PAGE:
Research project Page last updated 7.2.2024

ArtsEqual

  • Duration of the project: 2015 — 2021
  • Publications : 6

ArtsEqual was a collective, multidisciplinary research project that investigates the implementation of equality in the existing art services, art education and hobbies, as well as how equality and inclusion could be promoted through the arts as well as in the field of arts itself. The research project was coordinated by the University of the Arts Helsinki. Other partners of the project were the Foundation for Cultural Policy Research (CUPORE), the Lappeenranta University of Technology, the University of Turku and the Finnish Institute of Occupational Health. The director of the research initiative was Professor Heidi Westerlund from the Sibelius Academy of the University of the Arts. ArtsEqual was a large consortium funded for the years 2015–2021 by the Strategic Research Council of the Academy of Finland. www.artsequal.fi/en/web/artsequal/about

There were six research groups in the project with different perspectives on the subject of arts, equality and welfare. Research group #4 was called Socially Responsible Art Institutions and Artists and was based at Cupore. The group focused on socially engaged artistic activities – such as community art, social art and social practice – in view of their effects on the practitioners and the communities within which they take place. The group made art together with people, not “applying” art or making use of artistic methods. The aim was to develop the concept and methods of “artistic action research” by combining artistic practice-led research, action research, ethnographic field work, grounded methods and philosophical reflection.

The Research Group

The leader of the group was Senior Researcher, Adjunct Professor Sari Karttunen. She is a sociologist of art specialising in the position of artists and cultural workers in society. In the ARTSEQUAL project, her research focused on the job of artist after the social turn in art. She explored the social practice via such concepts as the hybrid artist and the crossover artist.

Projects of the team included audience contact courses for art students organized by actors and postdoctoral researchers Jussi Lehtonen and Anu Koskinen. Students of the course carried out performances and workshops in the institutions of Social Services and Health Care and prisons. Koskinen and Lehtonen together with theatre pedagogue Annukka Valo also ran prison theatre projects and theatre projects with ex-offenders.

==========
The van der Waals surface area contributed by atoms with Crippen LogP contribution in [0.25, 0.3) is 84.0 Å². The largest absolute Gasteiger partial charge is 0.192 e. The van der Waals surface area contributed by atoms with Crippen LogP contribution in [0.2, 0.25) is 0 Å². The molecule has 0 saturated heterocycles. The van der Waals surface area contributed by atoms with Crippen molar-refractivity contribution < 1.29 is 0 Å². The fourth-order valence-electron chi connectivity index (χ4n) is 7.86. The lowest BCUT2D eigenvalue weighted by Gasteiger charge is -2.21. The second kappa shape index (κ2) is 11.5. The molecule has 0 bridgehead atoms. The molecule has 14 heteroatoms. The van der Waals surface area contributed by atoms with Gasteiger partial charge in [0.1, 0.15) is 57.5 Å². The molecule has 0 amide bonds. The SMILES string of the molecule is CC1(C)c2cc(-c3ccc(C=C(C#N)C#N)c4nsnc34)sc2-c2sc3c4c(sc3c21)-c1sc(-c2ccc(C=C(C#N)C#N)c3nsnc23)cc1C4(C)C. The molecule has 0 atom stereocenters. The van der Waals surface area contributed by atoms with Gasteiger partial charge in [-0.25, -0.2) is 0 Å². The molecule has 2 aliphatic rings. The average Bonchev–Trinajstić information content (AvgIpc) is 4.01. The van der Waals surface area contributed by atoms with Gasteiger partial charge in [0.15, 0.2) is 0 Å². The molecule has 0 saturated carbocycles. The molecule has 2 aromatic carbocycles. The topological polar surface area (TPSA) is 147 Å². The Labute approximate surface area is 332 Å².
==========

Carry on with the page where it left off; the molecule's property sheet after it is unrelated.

In addition, Jussi Lehtonen lead a documentary theatre and a research project with immigrant artists whose integration process was still ongoing in Finland. The project examined how the immigrant artists tell about their journey as an artist in Finland, what is the meaning of language in their art, and what has been their process of getting inside the Finnish artist community. The project led to a performance at the Finnish National Theatre in 2017. www.kiertuenayttamo.fi

Doctoral student, visual artist Minna Heikinaho explored the ethics of embodiment in community art activity. Heikinaho’s research project consisted of two artistic productions where the focus wass on the differences between conventional visual art space and public urban space. The productions were carried out during 2008–2016. www.saasanoa.com

Dancer-choreographer Kirsi Törmi’s doctoral thesis (2016) was about interactive choreographic process. Aim of the thesis was to form new knowledge and new methods for the widening field of dance, where participatory and process oriented practices have taken an increasing role.

Visual artists, professor Lea Kantonen and doctoral student Pekka Kantonen led a research project about the Wixarika (Huichol) community museum project. The Wixarika are a Mexican indigenous people that inhabit mountain slopes of Sierra Madre Occidental in Central Mexico. Lea and Pekka Kantonen explored the process of the Wixarika museum’s planning process via video performances and interviewing the local people. www.kantonenart.com

Doctoral student, curator Katri Hirvonen-Nurmi also studied the Wixarika community museum project through anthropological field work, applying consultation as a co-working method. Her focus was on the social relations within the self-governing indigenous community institutions, such as the museum as a cultural center.

Researcher, artist Mari Martin explored how she can further and cherish social equality in neighbourhoods of Helsinki by doing community art as an artist-researcher. Her background is in theatre and performance. At the same time, she studied how the wide-ranging importance of artist-researcher’s work can be justified in society.

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